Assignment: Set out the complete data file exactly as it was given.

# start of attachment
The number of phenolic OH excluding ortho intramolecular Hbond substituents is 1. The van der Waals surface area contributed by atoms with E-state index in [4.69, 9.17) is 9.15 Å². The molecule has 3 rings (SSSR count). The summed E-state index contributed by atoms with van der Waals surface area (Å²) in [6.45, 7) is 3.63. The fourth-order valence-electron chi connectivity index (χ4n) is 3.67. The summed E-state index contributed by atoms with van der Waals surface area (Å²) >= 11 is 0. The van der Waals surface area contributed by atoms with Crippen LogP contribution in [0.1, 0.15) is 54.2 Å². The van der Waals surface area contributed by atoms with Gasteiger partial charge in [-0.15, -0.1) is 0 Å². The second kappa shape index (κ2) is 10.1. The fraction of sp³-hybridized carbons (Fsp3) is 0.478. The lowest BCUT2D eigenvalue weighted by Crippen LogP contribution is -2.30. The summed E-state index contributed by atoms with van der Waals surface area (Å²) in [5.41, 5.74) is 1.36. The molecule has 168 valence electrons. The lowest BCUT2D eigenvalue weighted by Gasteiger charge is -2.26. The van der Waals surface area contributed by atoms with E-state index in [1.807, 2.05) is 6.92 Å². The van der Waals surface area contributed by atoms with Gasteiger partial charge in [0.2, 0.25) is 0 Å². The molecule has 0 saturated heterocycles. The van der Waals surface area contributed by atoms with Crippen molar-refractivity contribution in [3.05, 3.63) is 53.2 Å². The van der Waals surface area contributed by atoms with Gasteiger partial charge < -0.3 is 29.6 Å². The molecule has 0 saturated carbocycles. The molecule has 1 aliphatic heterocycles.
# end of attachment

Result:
The number of phenolic OH excluding ortho intramolecular Hbond substituents is 1. The van der Waals surface area contributed by atoms with E-state index in [4.69, 9.17) is 9.15 Å². The molecule has 3 rings (SSSR count). The summed E-state index contributed by atoms with van der Waals surface area (Å²) in [6.45, 7) is 3.63. The fourth-order valence-electron chi connectivity index (χ4n) is 3.67. The summed E-state index contributed by atoms with van der Waals surface area (Å²) >= 11 is 0. The van der Waals surface area contributed by atoms with Crippen LogP contribution in [0.1, 0.15) is 54.2 Å². The van der Waals surface area contributed by atoms with Gasteiger partial charge in [-0.15, -0.1) is 0 Å². The second kappa shape index (κ2) is 10.1. The fraction of sp³-hybridized carbons (Fsp3) is 0.478. The lowest BCUT2D eigenvalue weighted by Crippen LogP contribution is -2.30. The summed E-state index contributed by atoms with van der Waals surface area (Å²) in [5.41, 5.74) is 1.36. The molecule has 168 valence electrons. The lowest BCUT2D eigenvalue weighted by Gasteiger charge is -2.26. The van der Waals surface area contributed by atoms with E-state index in [1.807, 2.05) is 6.92 Å². The van der Waals surface area contributed by atoms with Gasteiger partial charge in [0.2, 0.25) is 0 Å². The molecule has 0 saturated heterocycles. The van der Waals surface area contributed by atoms with Crippen molar-refractivity contribution in [3.05, 3.63) is 53.2 Å². The van der Waals surface area contributed by atoms with Gasteiger partial charge < -0.3 is 29.6 Å². The molecule has 0 saturated carbocycles. The molecule has 1 aliphatic heterocycles.